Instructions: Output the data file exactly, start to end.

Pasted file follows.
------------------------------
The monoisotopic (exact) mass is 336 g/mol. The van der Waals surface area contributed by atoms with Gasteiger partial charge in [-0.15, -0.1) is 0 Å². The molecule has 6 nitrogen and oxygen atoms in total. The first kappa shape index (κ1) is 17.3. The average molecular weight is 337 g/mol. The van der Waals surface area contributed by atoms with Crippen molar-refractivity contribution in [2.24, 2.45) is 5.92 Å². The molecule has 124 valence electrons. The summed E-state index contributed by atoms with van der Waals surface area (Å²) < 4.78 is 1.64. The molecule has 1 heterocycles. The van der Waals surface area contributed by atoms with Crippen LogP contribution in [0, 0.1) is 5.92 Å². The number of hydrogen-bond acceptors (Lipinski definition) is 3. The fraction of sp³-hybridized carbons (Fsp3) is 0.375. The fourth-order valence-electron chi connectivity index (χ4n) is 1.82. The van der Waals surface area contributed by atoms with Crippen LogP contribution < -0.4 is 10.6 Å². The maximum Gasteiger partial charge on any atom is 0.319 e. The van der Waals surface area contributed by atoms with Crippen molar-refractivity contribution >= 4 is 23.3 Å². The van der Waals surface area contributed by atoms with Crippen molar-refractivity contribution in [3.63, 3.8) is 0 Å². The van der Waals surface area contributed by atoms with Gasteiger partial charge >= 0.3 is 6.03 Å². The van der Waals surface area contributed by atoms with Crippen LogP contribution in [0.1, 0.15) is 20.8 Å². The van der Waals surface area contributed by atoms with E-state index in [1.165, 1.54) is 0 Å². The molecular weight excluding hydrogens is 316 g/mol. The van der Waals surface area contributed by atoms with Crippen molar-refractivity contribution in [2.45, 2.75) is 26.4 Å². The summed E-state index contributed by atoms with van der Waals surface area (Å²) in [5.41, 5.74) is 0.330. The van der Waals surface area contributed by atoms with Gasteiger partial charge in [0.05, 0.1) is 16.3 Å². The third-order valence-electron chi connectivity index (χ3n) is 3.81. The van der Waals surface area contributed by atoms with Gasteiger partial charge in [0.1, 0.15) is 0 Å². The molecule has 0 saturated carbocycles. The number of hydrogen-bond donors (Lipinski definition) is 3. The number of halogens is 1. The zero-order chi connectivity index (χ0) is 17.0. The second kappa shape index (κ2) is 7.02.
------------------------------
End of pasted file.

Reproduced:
The monoisotopic (exact) mass is 336 g/mol. The van der Waals surface area contributed by atoms with Gasteiger partial charge in [-0.15, -0.1) is 0 Å². The molecule has 6 nitrogen and oxygen atoms in total. The first kappa shape index (κ1) is 17.3. The average molecular weight is 337 g/mol. The van der Waals surface area contributed by atoms with Crippen molar-refractivity contribution in [2.24, 2.45) is 5.92 Å². The molecule has 124 valence electrons. The summed E-state index contributed by atoms with van der Waals surface area (Å²) < 4.78 is 1.64. The molecule has 1 heterocycles. The van der Waals surface area contributed by atoms with Crippen LogP contribution in [0, 0.1) is 5.92 Å². The number of hydrogen-bond acceptors (Lipinski definition) is 3. The fraction of sp³-hybridized carbons (Fsp3) is 0.375. The fourth-order valence-electron chi connectivity index (χ4n) is 1.82. The van der Waals surface area contributed by atoms with Crippen LogP contribution < -0.4 is 10.6 Å². The maximum Gasteiger partial charge on any atom is 0.319 e. The van der Waals surface area contributed by atoms with Crippen molar-refractivity contribution >= 4 is 23.3 Å². The van der Waals surface area contributed by atoms with Crippen molar-refractivity contribution in [3.63, 3.8) is 0 Å². The van der Waals surface area contributed by atoms with Gasteiger partial charge >= 0.3 is 6.03 Å². The van der Waals surface area contributed by atoms with Crippen LogP contribution in [0.1, 0.15) is 20.8 Å². The van der Waals surface area contributed by atoms with E-state index in [1.165, 1.54) is 0 Å². The molecular weight excluding hydrogens is 316 g/mol. The van der Waals surface area contributed by atoms with Crippen molar-refractivity contribution in [2.45, 2.75) is 26.4 Å². The summed E-state index contributed by atoms with van der Waals surface area (Å²) in [5.41, 5.74) is 0.330. The van der Waals surface area contributed by atoms with Gasteiger partial charge in [0.05, 0.1) is 16.3 Å². The third-order valence-electron chi connectivity index (χ3n) is 3.81. The van der Waals surface area contributed by atoms with Gasteiger partial charge in [0.1, 0.15) is 0 Å². The molecule has 0 saturated carbocycles. The number of hydrogen-bond donors (Lipinski definition) is 3. The number of halogens is 1. The zero-order chi connectivity index (χ0) is 17.0. The second kappa shape index (κ2) is 7.02.